By Andrew Longenecker, guest contributor
The TomKat Center for Sustainable Energy’s “Grid Integration of Renewables” conference, which took place at Stanford University’s Jen-Hsun Engineering Center on January 13, 2011, brought together professionals and students to discuss various aspects of the integration of intermittent sources of power to the grid. The conference facilitated the discussion on technological, political, and international perspectives, bringing together a variety of views to create a comprehensive perspective on a very important problem.
Jeff Bingaman, US Senator from New Mexico, where he is Chairman of the Senate Energy and Natural Resources Committee and Chairman of the Subcommittee on Energy, Natural Resources and Infrastructure, opened the conference with his keynote speech. He first noted the importance of taxes for support for renewable energy (estimating that 80% of renewable energy support comes in the form of taxes) and indicated concern that these were not permanent features of the industry, as the Production Tax Credit (PTC) expires in 2012 and the Investment Tax Credit (ITC) expires in 2016. In discussing what to expect for the next two years, Bingaman was cautious, noting three separate “things to keep in mind”: there is a politically polarized environment (and upcoming election in 2012), there is strong ideological resistance to active government role in the transition of our economy to a clean economy, and there is an adverse budget situation, causing difficulties in finding the money to maintain spending on tax programs. He noted that there is an opportunity for a “clean energy standard” instead of a “renewable energy standard,” but cautioned against supporting “clean energy standards” that are simply veiled proposals designed to cut the current renewable energy programs.
Jeffrey Byron, appointed to the California Energy Commission by Governor Arnold Schwarzenegger in June 2006 who served as Presiding Member of the Energy Commission’s Research, Development, and Demonstration Committee and is a member of numerous other energy-related committees, gave the second keynote speech of the conference. He had an optimistic perspective of California’s accomplishments to date, particularly in regards to the prospect of reaching the target of 33% renewables by 2020. However, he acknowledged that there are challenges: lack of legally established renewable portfolio standards, no real-time pricing, lagging on renewables goals (e.g., California did not make its 20% renewables goal), and a lack of sophisticated thought about procurement of electricity in California. Further, he viewed the energy structure in California to be overly complicated, with too many stakeholders with overlapping jurisdictions and coordination issues. He emphasized the need to seek greater collaboration among constituents (e.g., electricity imports from neighbors), continue cost improvements, revise interconnection standards to pass costs accurately among stakeholders; create a path toward putting all generation on equal footing, and to improve the measurement of the grid. He closed his speech by emphasizing that people and policies really do matter and encouraging everyone to demand more from their government representatives. His view is that the United States and the world are looking to California’s leadership to develop the clean technologies and policies that the world will use.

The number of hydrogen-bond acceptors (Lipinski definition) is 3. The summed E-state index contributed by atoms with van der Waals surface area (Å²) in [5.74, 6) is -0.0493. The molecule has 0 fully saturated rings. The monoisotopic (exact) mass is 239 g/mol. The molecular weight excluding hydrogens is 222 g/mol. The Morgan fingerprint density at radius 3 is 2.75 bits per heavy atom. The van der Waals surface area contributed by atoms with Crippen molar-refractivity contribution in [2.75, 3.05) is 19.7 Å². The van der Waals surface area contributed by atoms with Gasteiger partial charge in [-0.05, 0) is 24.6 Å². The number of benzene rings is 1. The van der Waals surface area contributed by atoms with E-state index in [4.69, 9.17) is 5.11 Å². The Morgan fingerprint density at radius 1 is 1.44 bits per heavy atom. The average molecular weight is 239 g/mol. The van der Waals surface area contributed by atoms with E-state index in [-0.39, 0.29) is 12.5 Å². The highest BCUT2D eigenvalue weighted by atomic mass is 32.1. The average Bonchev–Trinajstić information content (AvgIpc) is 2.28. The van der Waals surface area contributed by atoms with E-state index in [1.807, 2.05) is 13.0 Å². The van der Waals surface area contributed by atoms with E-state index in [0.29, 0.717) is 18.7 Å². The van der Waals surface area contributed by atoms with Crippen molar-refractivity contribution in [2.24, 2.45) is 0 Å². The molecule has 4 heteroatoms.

The rest of the conference included speakers and panel discussions covering a broad range of topics. There sessions represented a wide variety of backgrounds, ranging from utilities (e.g., PG&E), academia (e.g., Stanford University, University of Delaware), government and non-profit institutions (e.g., NREL, Center for Energy Efficiency and Renewable Technologies), international perspectives (including professors from Germany, the United Kingdom, and Denmark), and startups like SunPower. One frequently mentioned topic was the need for flexibility in the grid in order for renewables to prosper. Speakers mentioned numerous potential sources for grid flexibility, such as automated demand response programs, dynamic pricing (which may come to California as early as 2013 for residential customers), renewable imports from neighboring areas (as well as intra-hour scheduling of renewable imports), smart charging of electric vehicles, and of course, storage. Debbie Lew from NREL shared two interesting examples of areas with large renewable shares (around ~30% renewables) that experienced significant difficulties in managing loads. Drastically increased volatility from wind intermittency, as well as significantly lowered minimum loads, caused massive problems for the system (e.g., cycling and ramping schedules for conventional plants, increased complication in load management). However, speakers were generally optimistic on the significant opportunities in solving these problems, particularly in California’s leadership on the issue.
Please note that presentations from the conference will be posted at http://tomkat.stanford.edu